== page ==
A Contemplation on the Human Dichotomy

 

June 1, 2017

 

4537265c6e672dfc98ae8bbda106fbb9People in every generation often wonder why human society works the way that it does. The great thinkers, philosophers, and theologians throughout human history have contemplated such phenomena. They have offered their own explanations and solutions to the dichotomy between human virtue and human vice. Some of their musings have metamorphosed into some of the great religious and political movements in recorded human history. Yet, all of humanity’s efforts to correct itself seem to have only worsened this ethical schizophrenia in our human experience. Technology, education, political enfranchisement, economic egalitarianism, and spiritual experimentation have all failed to produce the desired resolution to the human quandary.

 

God Almighty through the prophet Jeremiah declared that the human heart is deceitful and desperately wicked and rhetorically asked, “…who can know it?” (Jer. 17:9). Moreover, Jesus Christ echoed this same sentiment when He revealed that the evil behaviors of humanity originate in the heart (Matt. 15:18-19). It would seem, therefore, that the loci of humanity’s problems originate from deep within our kardia (heart-the center of the human spiritual life). This explains why a person can demonstrate acts of benevolence and charity and equally demonstrate acts of selfishness.

 

The story of Cain and Abel in Genesis illustrates this moral, ethical, and spiritual dilemma. Abel represents a virtuous person and Cain represents the vain person. Abel worships God in the proper way and his offering is accepted by God (Gen. 4:4). By contrast, Cain worships God in an unacceptable manner and his offering is rejected by God (Gen. 4:5). God implores Cain to repent of his attitude but instead he chooses to act out in the supreme act of hubris by murdering the perceived competition for God’s favor—his brother, Abel. Scarcely, nine generations pass before the entire human population is assessed by God Almighty as having a heart in which every imagination was only evil continually [emphasis mine] (Gen. 6:5). This continuously evil heart resulted in the social construct of global humanity as one that was corrupt, of great wickedness and filled with violence [emphasis mine] (Gen. 6:5, 11). The extent and scope of the insanity that characterized the antediluvian world is only now being understood in the twenty-first century through science and technology in the fields of paleontology and archeology.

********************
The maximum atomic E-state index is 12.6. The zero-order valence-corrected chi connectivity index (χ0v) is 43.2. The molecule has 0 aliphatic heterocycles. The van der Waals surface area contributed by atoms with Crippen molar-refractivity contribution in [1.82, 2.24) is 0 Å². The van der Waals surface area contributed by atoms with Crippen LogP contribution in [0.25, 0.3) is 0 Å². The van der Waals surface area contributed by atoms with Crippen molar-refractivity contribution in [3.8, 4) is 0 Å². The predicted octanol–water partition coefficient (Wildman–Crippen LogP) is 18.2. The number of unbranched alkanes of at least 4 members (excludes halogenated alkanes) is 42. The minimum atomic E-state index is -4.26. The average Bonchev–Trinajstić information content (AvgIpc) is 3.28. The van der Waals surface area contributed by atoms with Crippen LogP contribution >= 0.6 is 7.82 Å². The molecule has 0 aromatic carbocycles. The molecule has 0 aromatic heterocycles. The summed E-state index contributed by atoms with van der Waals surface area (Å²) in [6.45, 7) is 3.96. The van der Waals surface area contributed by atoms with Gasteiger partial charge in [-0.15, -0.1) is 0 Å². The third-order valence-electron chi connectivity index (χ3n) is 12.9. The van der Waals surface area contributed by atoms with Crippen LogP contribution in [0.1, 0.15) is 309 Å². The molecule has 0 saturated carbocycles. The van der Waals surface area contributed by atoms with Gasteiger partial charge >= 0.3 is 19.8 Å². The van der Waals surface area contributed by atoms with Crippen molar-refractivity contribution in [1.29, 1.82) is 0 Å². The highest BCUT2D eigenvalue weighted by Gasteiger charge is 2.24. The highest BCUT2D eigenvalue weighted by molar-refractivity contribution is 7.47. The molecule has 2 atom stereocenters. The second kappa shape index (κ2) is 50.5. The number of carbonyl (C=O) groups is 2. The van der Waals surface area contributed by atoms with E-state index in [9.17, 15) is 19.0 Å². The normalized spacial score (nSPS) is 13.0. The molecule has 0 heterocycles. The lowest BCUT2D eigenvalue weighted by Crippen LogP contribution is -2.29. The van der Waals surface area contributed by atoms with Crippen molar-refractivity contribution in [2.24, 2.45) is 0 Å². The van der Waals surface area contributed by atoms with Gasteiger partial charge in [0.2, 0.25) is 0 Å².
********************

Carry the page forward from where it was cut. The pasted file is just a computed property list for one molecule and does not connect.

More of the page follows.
Thus, in the twenty-one centuries since our Lord’s ministry on earth, we are witnessing similar chaotic circumstances in the global human experience and asking the same questions as the sages in previous centuries. The extrabiblical hope that secular humanism and social Darwinism has offered is now under great scrutiny and re-evaluation within academia. The mounting evidence being collected and analyzed by physicists, mathematicians, and biologists are causing professional scrutiny and re-evaluation of the staunchest foundations of the Enlightenment. It would seem that Christ is confounding the wisdom of the collective human mind (1 Cor. 1:27). Moreover, with the plethora of moral failings in Christian leadership, it would seem that the Lord is fulfilling His promise to begin the judgment of world by first starting with His church (1 Pet. 4:17).  Yet, the dilemma of the Human dichotomy remains contemplated, yet unresolved.